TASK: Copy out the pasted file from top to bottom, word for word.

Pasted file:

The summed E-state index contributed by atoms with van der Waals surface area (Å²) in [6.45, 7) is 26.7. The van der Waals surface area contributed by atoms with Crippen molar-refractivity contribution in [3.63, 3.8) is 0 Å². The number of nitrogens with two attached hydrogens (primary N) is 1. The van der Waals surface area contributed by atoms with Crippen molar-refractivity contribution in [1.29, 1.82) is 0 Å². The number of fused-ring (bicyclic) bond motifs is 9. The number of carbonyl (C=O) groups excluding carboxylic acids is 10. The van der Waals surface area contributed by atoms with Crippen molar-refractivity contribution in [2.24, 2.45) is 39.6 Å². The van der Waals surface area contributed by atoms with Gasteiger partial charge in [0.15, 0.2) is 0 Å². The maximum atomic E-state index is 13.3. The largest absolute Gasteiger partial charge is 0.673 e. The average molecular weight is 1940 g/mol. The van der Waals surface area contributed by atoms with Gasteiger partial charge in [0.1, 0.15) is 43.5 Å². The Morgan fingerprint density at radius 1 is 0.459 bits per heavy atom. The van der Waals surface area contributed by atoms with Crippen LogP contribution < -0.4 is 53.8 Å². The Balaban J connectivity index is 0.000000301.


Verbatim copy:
The summed E-state index contributed by atoms with van der Waals surface area (Å²) in [6.45, 7) is 26.7. The van der Waals surface area contributed by atoms with Crippen molar-refractivity contribution in [3.63, 3.8) is 0 Å². The number of nitrogens with two attached hydrogens (primary N) is 1. The van der Waals surface area contributed by atoms with Crippen molar-refractivity contribution in [1.29, 1.82) is 0 Å². The number of fused-ring (bicyclic) bond motifs is 9. The number of carbonyl (C=O) groups excluding carboxylic acids is 10. The van der Waals surface area contributed by atoms with Crippen molar-refractivity contribution in [2.24, 2.45) is 39.6 Å². The van der Waals surface area contributed by atoms with Gasteiger partial charge in [0.15, 0.2) is 0 Å². The maximum atomic E-state index is 13.3. The largest absolute Gasteiger partial charge is 0.673 e. The average molecular weight is 1940 g/mol. The van der Waals surface area contributed by atoms with Gasteiger partial charge in [0.1, 0.15) is 43.5 Å². The Morgan fingerprint density at radius 1 is 0.459 bits per heavy atom. The van der Waals surface area contributed by atoms with Crippen LogP contribution < -0.4 is 53.8 Å². The Balaban J connectivity index is 0.000000301.